Wednesday, October 12, 2011

Why Do You Cook?

My summer was a crazy time of upheaval: moving out of one apartment in Virginia, setting up an apartment in Nebraska, and then coming back to Virginia to set up a room in Harrisonburg while I finish up my job teaching. 
Through all the upheaval, I didn’t do much cooking for myself.  Lots of people cooked for me and I stole some kitchen time here and there.  For the most part, though, I did more eating out, relying on premade meals, or whipping small things together. 
Once I got settled in my Harrisonburg place, I was still having problems motivating myself to get back in the kitchen.  Even by early September, the most I’d done is sauté some shrimp to go with a jar of soup a friend made for me.  
But, one day, I went grocery shopping with a friend who was preparing for lots of cooking over the next week.  Watching her look at recipes and walking through the aisles of food filled with familiar tastes and new flavors, ingredients yet to be tried and foods tried too often, I felt for the first time in a long time like cooking. 
Not just cooking, though, creating.  While walking around the grocery store, thinking about a desire dormant and a desire rekindled, I asked myself, why do I cook?  Why do any of us foodies cook? 
Sometimes, cooking really isn’t about the food.  After a long day, I cook to forget about the day.  I get lost in methodical chopping, sizzling pots, and fresh aromas.  The murkiness of the day melts away like butter in a pan.  In those days, I cook to relax and the action is less about the destination and more about the journey.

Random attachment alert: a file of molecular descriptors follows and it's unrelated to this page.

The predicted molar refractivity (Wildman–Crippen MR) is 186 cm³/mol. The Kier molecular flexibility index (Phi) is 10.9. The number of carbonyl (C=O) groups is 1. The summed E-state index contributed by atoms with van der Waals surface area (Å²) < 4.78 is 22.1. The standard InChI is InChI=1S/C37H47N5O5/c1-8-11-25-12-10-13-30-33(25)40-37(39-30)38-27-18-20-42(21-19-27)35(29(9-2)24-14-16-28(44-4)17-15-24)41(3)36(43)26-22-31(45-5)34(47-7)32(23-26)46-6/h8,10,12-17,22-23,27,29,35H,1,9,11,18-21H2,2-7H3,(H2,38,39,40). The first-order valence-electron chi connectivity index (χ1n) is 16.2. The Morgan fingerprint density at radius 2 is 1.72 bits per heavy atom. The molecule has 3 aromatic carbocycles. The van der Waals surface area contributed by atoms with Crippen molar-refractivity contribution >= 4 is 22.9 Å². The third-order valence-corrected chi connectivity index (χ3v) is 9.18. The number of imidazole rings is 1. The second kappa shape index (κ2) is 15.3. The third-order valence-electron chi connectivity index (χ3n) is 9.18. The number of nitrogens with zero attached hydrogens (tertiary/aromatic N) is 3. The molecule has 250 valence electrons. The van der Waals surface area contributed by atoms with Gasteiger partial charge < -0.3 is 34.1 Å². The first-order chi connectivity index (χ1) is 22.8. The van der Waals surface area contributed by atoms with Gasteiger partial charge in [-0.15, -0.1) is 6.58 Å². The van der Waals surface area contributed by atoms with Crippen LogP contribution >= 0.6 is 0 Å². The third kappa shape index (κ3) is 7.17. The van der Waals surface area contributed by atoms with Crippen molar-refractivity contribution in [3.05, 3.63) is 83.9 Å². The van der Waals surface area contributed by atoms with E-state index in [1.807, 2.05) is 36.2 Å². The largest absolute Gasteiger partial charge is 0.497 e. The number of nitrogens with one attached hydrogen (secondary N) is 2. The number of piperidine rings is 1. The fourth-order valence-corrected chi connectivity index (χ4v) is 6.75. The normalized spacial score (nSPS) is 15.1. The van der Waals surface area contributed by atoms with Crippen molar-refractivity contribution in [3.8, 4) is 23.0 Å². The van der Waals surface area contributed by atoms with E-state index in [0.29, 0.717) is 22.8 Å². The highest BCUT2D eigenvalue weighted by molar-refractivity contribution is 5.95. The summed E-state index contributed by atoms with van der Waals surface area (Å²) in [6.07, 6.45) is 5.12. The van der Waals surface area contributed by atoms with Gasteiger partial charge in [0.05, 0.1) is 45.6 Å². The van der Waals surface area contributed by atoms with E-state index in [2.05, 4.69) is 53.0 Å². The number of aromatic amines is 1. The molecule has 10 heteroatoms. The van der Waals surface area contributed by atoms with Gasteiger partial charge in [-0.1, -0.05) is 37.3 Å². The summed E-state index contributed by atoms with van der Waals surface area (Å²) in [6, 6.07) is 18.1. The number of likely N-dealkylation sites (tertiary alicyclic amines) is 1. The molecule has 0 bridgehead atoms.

Then, there is the debate about whether do you cook for you or do you cook for others.  Although in January I’ll officially settle in Nebraska with my boyfriend and so start cooking as a twosome; currently and for the past 7+ years or so, I’ve just cooked for me.  At times, cooking for one can feel a little sad.  If it is great, now one can praise you.  Yet, it also has moments when the act is about me, like taking a bath to relax, buying flowers to decorate the kitchen, or take an evening stroll.  I do it to enjoy a great meal, made just for me. 
Mostly, I cook to create.  I get a big kick out of experimenting with ingredients.  A strang time for exciting cooking was when I was moving out of my Staunton apartment and had to finish out my cupboard.  I really couldn’t buy that many new ingredients because then, if I didn’t finish them, I would have to move all those things.  Plus, with all the expenses of moving, there wasn’t a lot of grocery money.  So, for a month, I got to figure out dinner based on odds and ends.   I could subsidize and fill-in here and there, but I had fun just playing with my food.  My best success was a tomato-based sauce that used out the rest of my red lentils.   I’d never known that could work unless faced with trying to pull dinner out of a hat. 
Why do you cook?  I’d like to know.  Is it for the ingredients, the creation, the “oohs” and “aahs,” the thrill of a success, or the validation of turning something bad into a something good?  What, dear reader, is the joy of cooking for you? 

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